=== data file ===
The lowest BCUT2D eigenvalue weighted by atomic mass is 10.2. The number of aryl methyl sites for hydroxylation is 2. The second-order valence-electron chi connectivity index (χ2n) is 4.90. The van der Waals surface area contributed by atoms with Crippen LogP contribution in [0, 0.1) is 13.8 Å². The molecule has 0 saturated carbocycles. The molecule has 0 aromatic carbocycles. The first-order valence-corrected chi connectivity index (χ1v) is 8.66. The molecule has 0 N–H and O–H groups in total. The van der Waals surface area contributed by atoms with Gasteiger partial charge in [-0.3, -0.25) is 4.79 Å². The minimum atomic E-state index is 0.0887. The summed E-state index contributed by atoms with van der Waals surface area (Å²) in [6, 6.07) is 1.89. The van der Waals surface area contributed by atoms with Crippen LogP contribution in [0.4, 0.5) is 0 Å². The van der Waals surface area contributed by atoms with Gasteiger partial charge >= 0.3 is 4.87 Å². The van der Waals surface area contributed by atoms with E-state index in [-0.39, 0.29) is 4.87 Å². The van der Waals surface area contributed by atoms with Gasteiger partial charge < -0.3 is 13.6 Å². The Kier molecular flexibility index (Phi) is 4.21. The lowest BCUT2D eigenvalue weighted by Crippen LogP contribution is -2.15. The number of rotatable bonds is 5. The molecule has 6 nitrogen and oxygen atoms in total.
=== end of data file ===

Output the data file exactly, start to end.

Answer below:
The lowest BCUT2D eigenvalue weighted by atomic mass is 10.2. The number of aryl methyl sites for hydroxylation is 2. The second-order valence-electron chi connectivity index (χ2n) is 4.90. The van der Waals surface area contributed by atoms with Crippen LogP contribution in [0, 0.1) is 13.8 Å². The molecule has 0 saturated carbocycles. The molecule has 0 aromatic carbocycles. The first-order valence-corrected chi connectivity index (χ1v) is 8.66. The molecule has 0 N–H and O–H groups in total. The van der Waals surface area contributed by atoms with Gasteiger partial charge in [-0.3, -0.25) is 4.79 Å². The minimum atomic E-state index is 0.0887. The summed E-state index contributed by atoms with van der Waals surface area (Å²) in [6, 6.07) is 1.89. The van der Waals surface area contributed by atoms with Crippen LogP contribution in [0.4, 0.5) is 0 Å². The van der Waals surface area contributed by atoms with Gasteiger partial charge >= 0.3 is 4.87 Å². The van der Waals surface area contributed by atoms with E-state index in [-0.39, 0.29) is 4.87 Å². The van der Waals surface area contributed by atoms with Gasteiger partial charge < -0.3 is 13.6 Å². The Kier molecular flexibility index (Phi) is 4.21. The lowest BCUT2D eigenvalue weighted by Crippen LogP contribution is -2.15. The number of rotatable bonds is 5. The molecule has 6 nitrogen and oxygen atoms in total.